Ahead of his contribution to EXHALE’s VA002 compilation, Amelie Lens’ star student is eager to introduce the world to his hard and dark techno.
Thunderous kick drums, fast acidic sequences, and hard-hitting rave stabs is what Ahl Iver is all about. Oliver Maes (fun fact: Oliver spelt phonetically is Ahl Iver) has a big heart for fast-paced kickdrums, and that’s what made him stand out between the thousands of demos in Amelie Lens’ mailbox. The Antwerp-native has already dropped two EPs on Lenske Recordings, and a new track is scheduled on the new EXHALE compilation this week. If you like your techno ruthless, look no further.
LENSKE helped me professionalize my sound from an early stage.
How did you get in touch with Amelie?
“She must have been the first one who heard my Ahl Iver tracks. When I responded to her call for demos, I never thought she would reply, but I had nothing to lose either. I had only been producing for a few months before she started playing some of my music. At that point, I had already messed about with different sounds, but I was ready to take my career more seriously. We continued to send each other music back and forth, and in 2019, she asked me to release my debut vinyl EP on Lenske. I released another one earlier in 2021, and I guess that won’t be the last one”.
Is Amelie someone who helps you with your production? How does the cooperation work exactly?
"She doesn't just help me in the studio. She helps me with everything! I'm getting more and more booking and media requests, and I never respond before hearing what she has to say about it. Farrago (EXHALE and Lenske co-owner, ed) too gave me loads of useful production tips I now apply in the studio every day. They helped me professionalize my sound from an early stage. It's quite incredible what they have done for me, and I'm extremely grateful for that".
I'm someone who always looks for the extremes in music.
Your music can be categorized as the harder and darker type of techno. What is it that draws you to that sound?
"I'm someone who always looks for the extremes in music. Before I made music, I was into hardcore and hard dance. Nothing was ever too hard for me; maybe that rule still applies today (laughs). I need to hear the power, you know. I can’t really describe it any other way”.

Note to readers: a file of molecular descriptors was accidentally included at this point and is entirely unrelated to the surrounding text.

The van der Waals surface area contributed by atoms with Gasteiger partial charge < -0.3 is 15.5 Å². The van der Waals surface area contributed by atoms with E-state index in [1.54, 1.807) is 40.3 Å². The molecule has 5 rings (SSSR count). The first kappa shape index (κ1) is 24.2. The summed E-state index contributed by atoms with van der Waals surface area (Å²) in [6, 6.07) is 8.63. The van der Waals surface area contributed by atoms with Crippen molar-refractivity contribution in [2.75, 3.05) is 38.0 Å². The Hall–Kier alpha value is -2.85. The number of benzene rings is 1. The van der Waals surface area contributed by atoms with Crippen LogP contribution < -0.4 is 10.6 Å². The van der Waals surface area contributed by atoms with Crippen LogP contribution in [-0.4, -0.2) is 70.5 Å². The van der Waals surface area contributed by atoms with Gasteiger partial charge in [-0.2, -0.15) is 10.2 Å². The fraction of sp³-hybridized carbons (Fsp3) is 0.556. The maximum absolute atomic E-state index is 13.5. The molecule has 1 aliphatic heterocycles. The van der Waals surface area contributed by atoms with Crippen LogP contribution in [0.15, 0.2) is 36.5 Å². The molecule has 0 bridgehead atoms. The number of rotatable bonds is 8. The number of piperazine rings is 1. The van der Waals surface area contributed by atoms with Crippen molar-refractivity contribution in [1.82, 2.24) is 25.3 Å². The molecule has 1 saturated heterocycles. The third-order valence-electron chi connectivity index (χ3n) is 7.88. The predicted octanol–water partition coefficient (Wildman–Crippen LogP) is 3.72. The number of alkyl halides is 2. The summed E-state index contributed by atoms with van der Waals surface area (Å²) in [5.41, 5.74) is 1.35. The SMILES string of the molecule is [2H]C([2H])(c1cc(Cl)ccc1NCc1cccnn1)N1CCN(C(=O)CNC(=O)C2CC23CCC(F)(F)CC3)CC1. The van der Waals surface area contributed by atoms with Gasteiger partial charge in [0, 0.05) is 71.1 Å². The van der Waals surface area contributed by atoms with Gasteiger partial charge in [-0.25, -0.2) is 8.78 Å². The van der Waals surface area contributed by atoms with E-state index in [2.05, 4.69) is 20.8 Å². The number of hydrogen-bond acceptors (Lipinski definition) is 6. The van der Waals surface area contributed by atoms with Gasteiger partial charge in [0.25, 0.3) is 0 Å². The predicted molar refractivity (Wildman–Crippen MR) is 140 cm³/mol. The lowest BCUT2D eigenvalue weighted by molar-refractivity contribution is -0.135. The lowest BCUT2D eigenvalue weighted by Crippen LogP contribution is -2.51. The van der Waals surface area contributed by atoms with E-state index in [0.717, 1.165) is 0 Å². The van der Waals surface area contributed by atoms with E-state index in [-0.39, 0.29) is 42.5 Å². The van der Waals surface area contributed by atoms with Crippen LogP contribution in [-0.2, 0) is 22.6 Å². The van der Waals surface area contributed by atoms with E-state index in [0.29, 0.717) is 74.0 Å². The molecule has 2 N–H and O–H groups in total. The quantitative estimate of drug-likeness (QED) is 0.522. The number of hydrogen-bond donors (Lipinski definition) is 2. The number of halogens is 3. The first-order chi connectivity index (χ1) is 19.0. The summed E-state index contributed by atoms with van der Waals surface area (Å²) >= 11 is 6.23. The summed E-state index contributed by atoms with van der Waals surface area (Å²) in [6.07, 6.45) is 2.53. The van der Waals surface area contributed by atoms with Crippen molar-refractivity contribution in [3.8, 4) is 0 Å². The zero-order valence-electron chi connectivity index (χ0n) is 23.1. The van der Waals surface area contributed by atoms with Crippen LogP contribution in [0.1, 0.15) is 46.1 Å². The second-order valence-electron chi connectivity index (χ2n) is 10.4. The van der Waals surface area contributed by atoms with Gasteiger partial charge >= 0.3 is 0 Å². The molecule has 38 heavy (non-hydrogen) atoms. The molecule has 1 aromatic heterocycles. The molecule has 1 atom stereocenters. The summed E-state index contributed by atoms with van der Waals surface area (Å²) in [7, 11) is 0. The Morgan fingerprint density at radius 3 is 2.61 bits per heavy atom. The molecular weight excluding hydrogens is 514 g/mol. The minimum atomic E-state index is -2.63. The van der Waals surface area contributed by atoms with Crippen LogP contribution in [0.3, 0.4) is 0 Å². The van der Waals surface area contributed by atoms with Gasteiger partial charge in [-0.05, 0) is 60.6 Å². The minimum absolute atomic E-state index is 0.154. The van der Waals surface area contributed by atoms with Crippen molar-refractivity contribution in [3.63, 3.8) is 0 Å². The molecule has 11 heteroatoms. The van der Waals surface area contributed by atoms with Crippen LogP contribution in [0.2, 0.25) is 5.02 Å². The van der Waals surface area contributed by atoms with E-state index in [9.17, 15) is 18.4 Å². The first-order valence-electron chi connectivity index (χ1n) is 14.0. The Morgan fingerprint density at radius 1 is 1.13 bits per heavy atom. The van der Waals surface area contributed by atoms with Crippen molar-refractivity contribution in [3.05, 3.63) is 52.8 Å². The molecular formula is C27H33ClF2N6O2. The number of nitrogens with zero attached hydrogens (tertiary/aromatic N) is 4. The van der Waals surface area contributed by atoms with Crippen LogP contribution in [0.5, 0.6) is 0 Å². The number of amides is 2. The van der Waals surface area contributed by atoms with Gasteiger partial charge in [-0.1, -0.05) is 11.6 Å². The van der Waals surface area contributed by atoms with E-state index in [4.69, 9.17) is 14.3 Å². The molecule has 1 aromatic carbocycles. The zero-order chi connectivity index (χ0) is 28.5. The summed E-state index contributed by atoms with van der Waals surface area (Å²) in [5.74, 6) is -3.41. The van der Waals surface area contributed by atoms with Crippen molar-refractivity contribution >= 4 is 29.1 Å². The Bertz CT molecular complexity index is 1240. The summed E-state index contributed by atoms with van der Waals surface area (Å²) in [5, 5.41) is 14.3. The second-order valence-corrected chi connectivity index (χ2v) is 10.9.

In general, techno nowadays seems to take a turn to those darker styles. How do you feel about that trend?
“I love it. Not just as an artist who makes that type of music, but as a raver too. I love the fact that I can go out in my hometown and dance to those dark kicks and basslines every weekend (Hard Harder Hardst and Slagveld at Club Vaag are great examples). It wasn’t always like that. You had to go to Rotterdam or Berlin for that until recently. Nowadays, there are a lot more opportunities in Belgium for artists with that sound. As it’s still a relatively small scene, many young artists and DJs like me get cool bookings. It’s just great to see it all happen in front of me and be a part of it. There are always going to be purists who want everything to stay the same, but I don’t let that get to me”.
2020 was going to be your breakthrough year, but then everything got shut down. How do you feel about that missed start now that we’re slowly crawling out of this pandemic?
"At first, I had a hard time accepting all those cancellations. There were some very cool bookings I was dying to play. Then again, I was lucky I didn't fully depend on DJ-ing for my income yet. I was still in school when it started, and I have a job now, which helped me put things into perspective. As the first new bookings are coming in again, I only feel relief that I'm picking things up where I left them. The first gig is scheduled for July in Sheffield. After that, there's a lot more I can’t tell you about yet. Excitement is an understatement (laughs)”!